WIC 362 Developmental, Sensory or Motor Disabilities Interfering with the Ability to Eat
Developmental, sensory or motor disabilities that restrict the ability to intake chew or swallow food or require tube feeding to meet nutritional needs. Disabilities include but are not limited to:
- Minimal brain function
- Head trauma
- Feeding problems due to a developmental disability such as pervasive development disorder (PDD) which includes autism
- Brain damage
- Birth injury
- Other disabilities
Infants and children with developmental disabilities are at increased risk for nutritional problems. Education, referrals, and service coordination with WIC will aid in early intervention of these disabilities. Prenatal, lactating and non-lactating women with developmental, sensory or motor disabilities may: 1) have feeding problems associated with muscle coordination involving chewing or swallowing, thus restricting or limiting the ability to consume food and increasing the potential for malnutrition; or 2) require enteral feedings to supply complete nutritional needs which may potentially increase the risk for specific nutrient deficiencies.
Pervasive Developmental Disorder (PDD) is a category of developmental disorders with autism being the most severe. Young children may initially have a diagnosis of PDD with a more specific diagnosis of autism usually occurring at 2 1/2 to 3 years of age or older. Children with PDD have very selective eating habits that go beyond the usual "picky eating" behavior and that may become increasingly selective over time, i.e., foods they used to eat will be refused. This picky behavior can be related to the color, shape, texture or temperature of a food. Common feeding concerns include:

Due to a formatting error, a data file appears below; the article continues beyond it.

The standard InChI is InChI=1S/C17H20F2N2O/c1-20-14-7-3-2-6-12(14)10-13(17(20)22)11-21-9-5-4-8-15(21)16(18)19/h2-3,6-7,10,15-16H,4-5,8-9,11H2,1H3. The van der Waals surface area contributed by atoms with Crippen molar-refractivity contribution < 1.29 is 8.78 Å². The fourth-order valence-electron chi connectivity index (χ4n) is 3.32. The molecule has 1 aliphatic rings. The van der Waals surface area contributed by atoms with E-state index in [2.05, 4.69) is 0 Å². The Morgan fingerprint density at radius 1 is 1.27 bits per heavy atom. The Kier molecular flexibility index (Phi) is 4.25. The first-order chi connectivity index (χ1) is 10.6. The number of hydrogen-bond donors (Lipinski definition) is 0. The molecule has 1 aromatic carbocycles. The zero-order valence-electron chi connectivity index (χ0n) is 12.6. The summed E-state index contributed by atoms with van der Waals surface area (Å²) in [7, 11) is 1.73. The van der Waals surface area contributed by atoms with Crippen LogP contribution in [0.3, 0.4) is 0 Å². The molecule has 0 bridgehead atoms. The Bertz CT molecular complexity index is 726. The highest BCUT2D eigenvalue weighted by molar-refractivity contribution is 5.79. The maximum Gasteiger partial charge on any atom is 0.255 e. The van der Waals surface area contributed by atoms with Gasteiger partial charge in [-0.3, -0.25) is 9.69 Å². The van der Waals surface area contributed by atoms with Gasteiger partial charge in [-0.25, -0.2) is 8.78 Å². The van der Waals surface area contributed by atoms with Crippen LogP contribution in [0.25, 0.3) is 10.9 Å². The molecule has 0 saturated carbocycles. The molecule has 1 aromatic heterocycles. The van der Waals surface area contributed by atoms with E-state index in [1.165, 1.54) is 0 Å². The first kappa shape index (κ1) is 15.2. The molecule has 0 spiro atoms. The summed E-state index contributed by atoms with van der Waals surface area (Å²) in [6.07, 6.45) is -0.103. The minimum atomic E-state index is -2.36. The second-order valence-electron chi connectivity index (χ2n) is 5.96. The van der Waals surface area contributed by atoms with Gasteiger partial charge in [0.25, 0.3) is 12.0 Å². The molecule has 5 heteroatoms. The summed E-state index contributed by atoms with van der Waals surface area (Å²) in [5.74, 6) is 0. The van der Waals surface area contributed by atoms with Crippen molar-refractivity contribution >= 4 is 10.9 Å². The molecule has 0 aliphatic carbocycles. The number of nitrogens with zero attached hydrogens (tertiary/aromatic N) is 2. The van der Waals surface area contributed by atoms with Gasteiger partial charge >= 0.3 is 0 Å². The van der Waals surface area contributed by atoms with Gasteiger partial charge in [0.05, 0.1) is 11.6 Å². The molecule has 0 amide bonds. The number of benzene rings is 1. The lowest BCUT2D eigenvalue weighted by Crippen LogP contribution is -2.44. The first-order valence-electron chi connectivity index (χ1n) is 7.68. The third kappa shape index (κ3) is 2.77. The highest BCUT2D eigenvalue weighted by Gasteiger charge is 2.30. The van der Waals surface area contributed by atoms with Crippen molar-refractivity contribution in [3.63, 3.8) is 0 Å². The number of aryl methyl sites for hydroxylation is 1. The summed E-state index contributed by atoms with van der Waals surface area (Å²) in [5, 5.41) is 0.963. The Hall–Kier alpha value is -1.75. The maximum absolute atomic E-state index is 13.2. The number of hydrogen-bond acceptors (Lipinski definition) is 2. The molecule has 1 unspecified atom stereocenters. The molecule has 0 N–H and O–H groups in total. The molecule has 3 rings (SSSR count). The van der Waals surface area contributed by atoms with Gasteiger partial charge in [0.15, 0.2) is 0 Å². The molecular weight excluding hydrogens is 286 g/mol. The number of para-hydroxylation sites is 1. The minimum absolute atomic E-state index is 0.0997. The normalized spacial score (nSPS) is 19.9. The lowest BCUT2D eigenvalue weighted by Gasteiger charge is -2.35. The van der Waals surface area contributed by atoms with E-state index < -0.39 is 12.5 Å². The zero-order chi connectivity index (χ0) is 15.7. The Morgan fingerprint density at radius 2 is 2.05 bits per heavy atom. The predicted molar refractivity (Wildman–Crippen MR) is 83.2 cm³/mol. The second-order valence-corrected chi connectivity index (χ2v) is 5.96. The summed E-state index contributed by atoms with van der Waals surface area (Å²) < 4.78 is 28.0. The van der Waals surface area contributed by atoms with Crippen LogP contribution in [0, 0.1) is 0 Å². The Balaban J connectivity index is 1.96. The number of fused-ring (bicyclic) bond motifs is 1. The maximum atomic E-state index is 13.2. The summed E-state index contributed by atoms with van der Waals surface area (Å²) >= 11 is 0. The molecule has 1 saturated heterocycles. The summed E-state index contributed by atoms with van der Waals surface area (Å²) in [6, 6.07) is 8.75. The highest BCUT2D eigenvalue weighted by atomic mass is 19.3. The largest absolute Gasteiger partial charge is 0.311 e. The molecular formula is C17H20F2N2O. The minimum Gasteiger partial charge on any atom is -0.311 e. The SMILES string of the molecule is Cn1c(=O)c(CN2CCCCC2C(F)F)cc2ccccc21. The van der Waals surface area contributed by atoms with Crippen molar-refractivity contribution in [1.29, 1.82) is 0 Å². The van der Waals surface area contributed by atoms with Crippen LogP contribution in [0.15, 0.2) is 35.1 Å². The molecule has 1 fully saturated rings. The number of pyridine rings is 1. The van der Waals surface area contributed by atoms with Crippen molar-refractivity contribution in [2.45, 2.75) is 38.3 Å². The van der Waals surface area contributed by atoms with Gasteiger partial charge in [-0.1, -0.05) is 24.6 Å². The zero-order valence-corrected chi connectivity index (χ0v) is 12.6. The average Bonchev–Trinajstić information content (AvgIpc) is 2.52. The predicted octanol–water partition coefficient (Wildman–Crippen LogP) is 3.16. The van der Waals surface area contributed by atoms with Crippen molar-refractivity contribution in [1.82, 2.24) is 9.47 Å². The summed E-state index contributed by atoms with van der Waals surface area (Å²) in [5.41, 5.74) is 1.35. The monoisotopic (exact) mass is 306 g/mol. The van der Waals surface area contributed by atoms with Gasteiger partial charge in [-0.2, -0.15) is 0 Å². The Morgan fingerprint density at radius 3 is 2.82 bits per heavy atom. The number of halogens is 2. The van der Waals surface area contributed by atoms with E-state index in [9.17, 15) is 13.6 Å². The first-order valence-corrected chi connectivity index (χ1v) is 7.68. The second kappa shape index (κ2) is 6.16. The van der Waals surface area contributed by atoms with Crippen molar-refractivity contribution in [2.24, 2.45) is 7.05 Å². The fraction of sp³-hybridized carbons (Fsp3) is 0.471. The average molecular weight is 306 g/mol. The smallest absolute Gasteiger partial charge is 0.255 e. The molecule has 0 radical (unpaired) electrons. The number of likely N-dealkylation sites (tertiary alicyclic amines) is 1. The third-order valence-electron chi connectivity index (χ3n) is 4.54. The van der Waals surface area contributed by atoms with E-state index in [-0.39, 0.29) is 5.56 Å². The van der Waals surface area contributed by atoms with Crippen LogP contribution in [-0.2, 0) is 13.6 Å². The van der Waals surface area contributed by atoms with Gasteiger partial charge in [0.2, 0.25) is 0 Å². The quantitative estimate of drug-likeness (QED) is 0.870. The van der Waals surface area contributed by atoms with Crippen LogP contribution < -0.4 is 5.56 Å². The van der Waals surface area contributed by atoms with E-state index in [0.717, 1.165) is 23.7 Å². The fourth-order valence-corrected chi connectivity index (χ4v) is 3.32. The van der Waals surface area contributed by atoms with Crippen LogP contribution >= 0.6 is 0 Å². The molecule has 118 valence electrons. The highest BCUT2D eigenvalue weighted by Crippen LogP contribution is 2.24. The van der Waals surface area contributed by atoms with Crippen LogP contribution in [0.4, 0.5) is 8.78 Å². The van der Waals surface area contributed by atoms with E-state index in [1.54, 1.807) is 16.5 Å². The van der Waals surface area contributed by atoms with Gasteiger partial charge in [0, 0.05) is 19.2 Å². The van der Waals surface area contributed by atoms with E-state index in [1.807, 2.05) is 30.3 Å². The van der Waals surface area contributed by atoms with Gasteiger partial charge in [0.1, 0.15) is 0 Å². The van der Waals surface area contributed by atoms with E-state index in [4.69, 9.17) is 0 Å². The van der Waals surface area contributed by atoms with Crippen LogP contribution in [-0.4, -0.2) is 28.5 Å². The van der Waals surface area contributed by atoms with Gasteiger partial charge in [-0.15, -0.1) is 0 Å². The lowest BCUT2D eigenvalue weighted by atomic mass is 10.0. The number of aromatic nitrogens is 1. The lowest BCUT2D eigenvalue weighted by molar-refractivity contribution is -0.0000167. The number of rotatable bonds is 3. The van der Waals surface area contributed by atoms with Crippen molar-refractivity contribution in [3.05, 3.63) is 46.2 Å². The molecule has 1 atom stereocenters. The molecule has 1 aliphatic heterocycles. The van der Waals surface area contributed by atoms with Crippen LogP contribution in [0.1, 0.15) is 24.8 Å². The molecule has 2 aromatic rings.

- Difficulty with transition to textures, especially during infancy;
- Increased sensory sensitivity; restricted intake due to color, texture, and/or temperature of foods;
- Decreased selection of foods over time;
- Difficulty accepting new foods; difficulty with administration of multivitamin/mineral supplementation and difficulty with changes in mealtime environment.
Nutrition education, referrals, and service coordination with WIC will assist the participant, parent or caregiver in making dietary changes/adaptations and finding assistance to assure she or her infant or child is consuming a nutritionally adequate diet.
1. Quinn, Heidi Puelzl; “Nutrition Concerns for Children With Pervasive Developmental Disorder/Autism” published in Nutrition Focus by the Center on Human Development and Disability; University of Washington, Seattle, Washington; September/October 1995.
2. Paper submitted by Betty Lucas, MPH, RD, CD to the Risk Identification and Selection Collaborative (RISC); November, 1999.
3. Zeman, Frances J.; Clinical Nutrition and Dietetics, 2nd Edition; 1991; pp.713-14, 721-22, 729-730